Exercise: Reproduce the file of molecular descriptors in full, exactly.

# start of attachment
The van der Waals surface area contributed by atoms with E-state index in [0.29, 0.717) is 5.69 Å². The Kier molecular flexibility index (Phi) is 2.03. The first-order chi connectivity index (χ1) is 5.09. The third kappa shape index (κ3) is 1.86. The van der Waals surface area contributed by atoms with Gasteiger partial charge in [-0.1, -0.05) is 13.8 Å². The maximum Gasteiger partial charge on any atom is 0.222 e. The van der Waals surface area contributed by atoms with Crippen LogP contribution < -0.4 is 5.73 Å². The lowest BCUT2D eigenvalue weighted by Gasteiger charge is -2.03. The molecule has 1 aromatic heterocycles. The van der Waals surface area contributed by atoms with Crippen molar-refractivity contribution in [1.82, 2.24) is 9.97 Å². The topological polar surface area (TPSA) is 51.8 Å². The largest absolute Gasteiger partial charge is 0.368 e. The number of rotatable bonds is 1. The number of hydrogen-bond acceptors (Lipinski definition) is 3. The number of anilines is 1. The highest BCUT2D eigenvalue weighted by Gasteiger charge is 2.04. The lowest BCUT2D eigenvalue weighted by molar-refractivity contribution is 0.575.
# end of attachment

The van der Waals surface area contributed by atoms with E-state index in [0.29, 0.717) is 5.69 Å². The Kier molecular flexibility index (Phi) is 2.03. The first-order chi connectivity index (χ1) is 5.09. The third kappa shape index (κ3) is 1.86. The van der Waals surface area contributed by atoms with Gasteiger partial charge in [-0.1, -0.05) is 13.8 Å². The maximum Gasteiger partial charge on any atom is 0.222 e. The van der Waals surface area contributed by atoms with Crippen LogP contribution < -0.4 is 5.73 Å². The lowest BCUT2D eigenvalue weighted by Gasteiger charge is -2.03. The molecule has 1 aromatic heterocycles. The van der Waals surface area contributed by atoms with Crippen molar-refractivity contribution in [1.82, 2.24) is 9.97 Å². The topological polar surface area (TPSA) is 51.8 Å². The largest absolute Gasteiger partial charge is 0.368 e. The number of rotatable bonds is 1. The number of hydrogen-bond acceptors (Lipinski definition) is 3. The number of anilines is 1. The highest BCUT2D eigenvalue weighted by Gasteiger charge is 2.04. The lowest BCUT2D eigenvalue weighted by molar-refractivity contribution is 0.575.